Expect to find the unexpected in Mexico City (DF) with Marcela Viejo, keyboardist/vocalist of Mexico’s praised electropop ensemble, Quiero Club. Mexico’s capital is a lively, rich, and diverse place where one is bound to find oddities, novelties, and underground movements of sorts. In this weekly column, Marcela takes you along on her musical quest to find these rare gems and obscure scenes via reviews, interviews, and profiles. The idea is to search.
Mister Cardenal, are you listening? Why don’t we invite Padre Maciel tonight? Why don’t we invite that rancid shit that calls itself Government or Elba Esther Gordillo; let them come! Let them come tonight to hear our voice because we are the bronze that is oxidizing, but most of all a country in decay.
These were the words I heard out of Mateo Lafontaine‘s mouth the first time I saw him onstage (and in life). I think that like cupid, I was sprung by an arrow shot straight into the heart. After his speech, he started playing the song “Somos Bronce que se Oxida” (“We are the bronze that is oxidizing”), I got really excited: the visuals, the images, the poetry and most of all the attitude of two electronic vampires true to their convictions inspired me. I danced and thrust next to his gothic fans and somehow I sensed that many surprises lay ahead.
That night I was rolling with no expectations. I had never heard the music of Decada 2 because, even though this group has been playing for nearly three decades, they have kept themselves pretty underground and you have to be a connoisseur to know about them. But thanks to my friend Nacho Dávalos (dinosaurio del rock since the ’80s) who invited me to the concert, that night I met a Mexican project that is very much worth it, that is inspiring and legendary. The most valuable thing was meeting this musician, vocalist-activist, whom I admire more with each day and, thanks to this concert, whom I sought out to interview about his personal story.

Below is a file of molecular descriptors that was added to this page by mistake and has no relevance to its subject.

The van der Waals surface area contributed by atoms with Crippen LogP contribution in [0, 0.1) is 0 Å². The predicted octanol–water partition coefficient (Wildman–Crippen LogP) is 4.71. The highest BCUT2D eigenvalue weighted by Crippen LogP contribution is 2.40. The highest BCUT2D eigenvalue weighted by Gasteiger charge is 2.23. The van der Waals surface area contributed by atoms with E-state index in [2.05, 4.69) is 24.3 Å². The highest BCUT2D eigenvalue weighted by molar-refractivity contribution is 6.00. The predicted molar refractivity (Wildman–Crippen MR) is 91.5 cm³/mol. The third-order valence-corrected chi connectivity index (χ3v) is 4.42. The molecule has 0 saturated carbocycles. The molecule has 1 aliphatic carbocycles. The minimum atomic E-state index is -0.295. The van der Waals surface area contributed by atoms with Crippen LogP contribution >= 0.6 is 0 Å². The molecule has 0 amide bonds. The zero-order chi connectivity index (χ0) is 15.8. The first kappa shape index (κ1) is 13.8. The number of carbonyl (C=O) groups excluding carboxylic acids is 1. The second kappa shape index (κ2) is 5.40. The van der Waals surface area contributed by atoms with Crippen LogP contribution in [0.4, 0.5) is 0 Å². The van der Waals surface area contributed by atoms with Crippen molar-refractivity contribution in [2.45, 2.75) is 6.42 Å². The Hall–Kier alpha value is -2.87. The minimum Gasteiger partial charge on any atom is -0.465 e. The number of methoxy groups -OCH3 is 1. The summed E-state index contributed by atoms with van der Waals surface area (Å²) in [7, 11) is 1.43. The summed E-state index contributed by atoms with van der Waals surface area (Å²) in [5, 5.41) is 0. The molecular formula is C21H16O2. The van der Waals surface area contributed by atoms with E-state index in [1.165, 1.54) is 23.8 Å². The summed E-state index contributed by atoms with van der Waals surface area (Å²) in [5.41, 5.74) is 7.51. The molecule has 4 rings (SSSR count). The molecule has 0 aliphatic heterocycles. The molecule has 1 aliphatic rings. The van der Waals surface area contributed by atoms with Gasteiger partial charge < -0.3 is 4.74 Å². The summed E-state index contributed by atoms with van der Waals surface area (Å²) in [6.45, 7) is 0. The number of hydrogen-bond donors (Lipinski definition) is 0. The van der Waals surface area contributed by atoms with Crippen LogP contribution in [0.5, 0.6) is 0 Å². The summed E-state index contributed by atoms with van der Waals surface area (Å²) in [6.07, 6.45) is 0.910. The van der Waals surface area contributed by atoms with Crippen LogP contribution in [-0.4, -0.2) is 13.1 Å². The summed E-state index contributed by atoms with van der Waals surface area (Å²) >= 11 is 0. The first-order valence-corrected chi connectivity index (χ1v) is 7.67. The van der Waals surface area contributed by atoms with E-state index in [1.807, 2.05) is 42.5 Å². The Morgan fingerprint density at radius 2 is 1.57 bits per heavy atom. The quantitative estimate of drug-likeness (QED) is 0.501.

Mateo accepted and the interview flowed pretty well, so much that since that day we haven’t lost contact. A very intimate friendship was born that inspires us to keep going ahead. We found each other after having been looking for each other in another life and today we are best friends. The nicest thing about the story is that that encounter and that special friendship was captured in music; our best weapon, our spirit speaking. After almost a year of seeing each other every week, of much whiskey and paranormal situations, we composed “Gente como yo” (People Like Me); a song that speaks about the types of people we are and how we identify with each other.
The past 31st of August, Decada 2 celebrated 27 years of trajectory, and they had the thought of having me as a special guest to sing the track composed by Mateo and me. I accepted, flattered. I loved meeting the other Decada 2, Carlos García, who is also a fantastic musician. I never imagined that after one year of having seen them from the audience I would be up there with them singing and breaking the mic’s base out of emotion.
The concert took place in legendary Club DADAX, the goths I moshed with a year earlier were there supporting their favorite band and they were very attentive when I went up to sing (even though my song is much more pop than what they are used to). Still, they accepted it very well!
That night captured my heart: in the history of mexican music, and in the dark memories of the people in the audience.
Long life to Mateo Lafontaine!